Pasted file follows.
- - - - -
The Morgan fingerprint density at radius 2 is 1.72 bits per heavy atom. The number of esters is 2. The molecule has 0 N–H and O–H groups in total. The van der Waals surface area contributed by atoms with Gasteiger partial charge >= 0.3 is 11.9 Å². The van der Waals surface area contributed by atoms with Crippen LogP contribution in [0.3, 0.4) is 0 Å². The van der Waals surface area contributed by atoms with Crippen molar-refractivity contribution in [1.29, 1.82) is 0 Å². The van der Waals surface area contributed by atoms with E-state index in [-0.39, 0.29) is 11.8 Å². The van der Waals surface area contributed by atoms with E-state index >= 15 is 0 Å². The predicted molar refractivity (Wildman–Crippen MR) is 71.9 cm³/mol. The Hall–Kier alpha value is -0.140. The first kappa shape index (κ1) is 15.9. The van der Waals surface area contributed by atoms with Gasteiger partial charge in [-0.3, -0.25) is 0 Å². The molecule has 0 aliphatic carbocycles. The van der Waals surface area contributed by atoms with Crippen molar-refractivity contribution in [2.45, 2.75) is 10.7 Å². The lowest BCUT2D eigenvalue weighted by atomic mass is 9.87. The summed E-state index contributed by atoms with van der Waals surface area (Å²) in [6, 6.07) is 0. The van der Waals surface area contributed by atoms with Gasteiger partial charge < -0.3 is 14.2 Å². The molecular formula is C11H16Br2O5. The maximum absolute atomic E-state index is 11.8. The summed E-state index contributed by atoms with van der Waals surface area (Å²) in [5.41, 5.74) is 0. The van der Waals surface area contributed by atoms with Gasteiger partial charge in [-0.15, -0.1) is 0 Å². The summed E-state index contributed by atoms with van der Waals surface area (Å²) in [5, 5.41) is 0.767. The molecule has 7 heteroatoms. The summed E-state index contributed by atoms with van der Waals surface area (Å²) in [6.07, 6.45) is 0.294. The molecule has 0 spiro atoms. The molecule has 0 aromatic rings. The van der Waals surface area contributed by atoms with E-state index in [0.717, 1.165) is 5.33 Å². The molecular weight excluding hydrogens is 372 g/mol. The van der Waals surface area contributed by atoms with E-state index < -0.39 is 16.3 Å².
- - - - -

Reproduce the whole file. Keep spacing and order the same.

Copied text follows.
The Morgan fingerprint density at radius 2 is 1.72 bits per heavy atom. The number of esters is 2. The molecule has 0 N–H and O–H groups in total. The van der Waals surface area contributed by atoms with Gasteiger partial charge >= 0.3 is 11.9 Å². The van der Waals surface area contributed by atoms with Crippen LogP contribution in [0.3, 0.4) is 0 Å². The van der Waals surface area contributed by atoms with Crippen molar-refractivity contribution in [1.29, 1.82) is 0 Å². The van der Waals surface area contributed by atoms with E-state index in [-0.39, 0.29) is 11.8 Å². The van der Waals surface area contributed by atoms with E-state index >= 15 is 0 Å². The predicted molar refractivity (Wildman–Crippen MR) is 71.9 cm³/mol. The Hall–Kier alpha value is -0.140. The first kappa shape index (κ1) is 15.9. The van der Waals surface area contributed by atoms with Gasteiger partial charge in [-0.3, -0.25) is 0 Å². The molecule has 0 aliphatic carbocycles. The van der Waals surface area contributed by atoms with Crippen molar-refractivity contribution in [2.45, 2.75) is 10.7 Å². The lowest BCUT2D eigenvalue weighted by atomic mass is 9.87. The summed E-state index contributed by atoms with van der Waals surface area (Å²) in [6, 6.07) is 0. The van der Waals surface area contributed by atoms with Gasteiger partial charge < -0.3 is 14.2 Å². The molecular formula is C11H16Br2O5. The maximum absolute atomic E-state index is 11.8. The summed E-state index contributed by atoms with van der Waals surface area (Å²) in [5.41, 5.74) is 0. The van der Waals surface area contributed by atoms with Gasteiger partial charge in [-0.15, -0.1) is 0 Å². The summed E-state index contributed by atoms with van der Waals surface area (Å²) in [5, 5.41) is 0.767. The molecule has 7 heteroatoms. The summed E-state index contributed by atoms with van der Waals surface area (Å²) in [6.07, 6.45) is 0.294. The molecule has 0 spiro atoms. The molecule has 0 aromatic rings. The van der Waals surface area contributed by atoms with E-state index in [0.717, 1.165) is 5.33 Å². The molecular weight excluding hydrogens is 372 g/mol. The van der Waals surface area contributed by atoms with E-state index < -0.39 is 16.3 Å².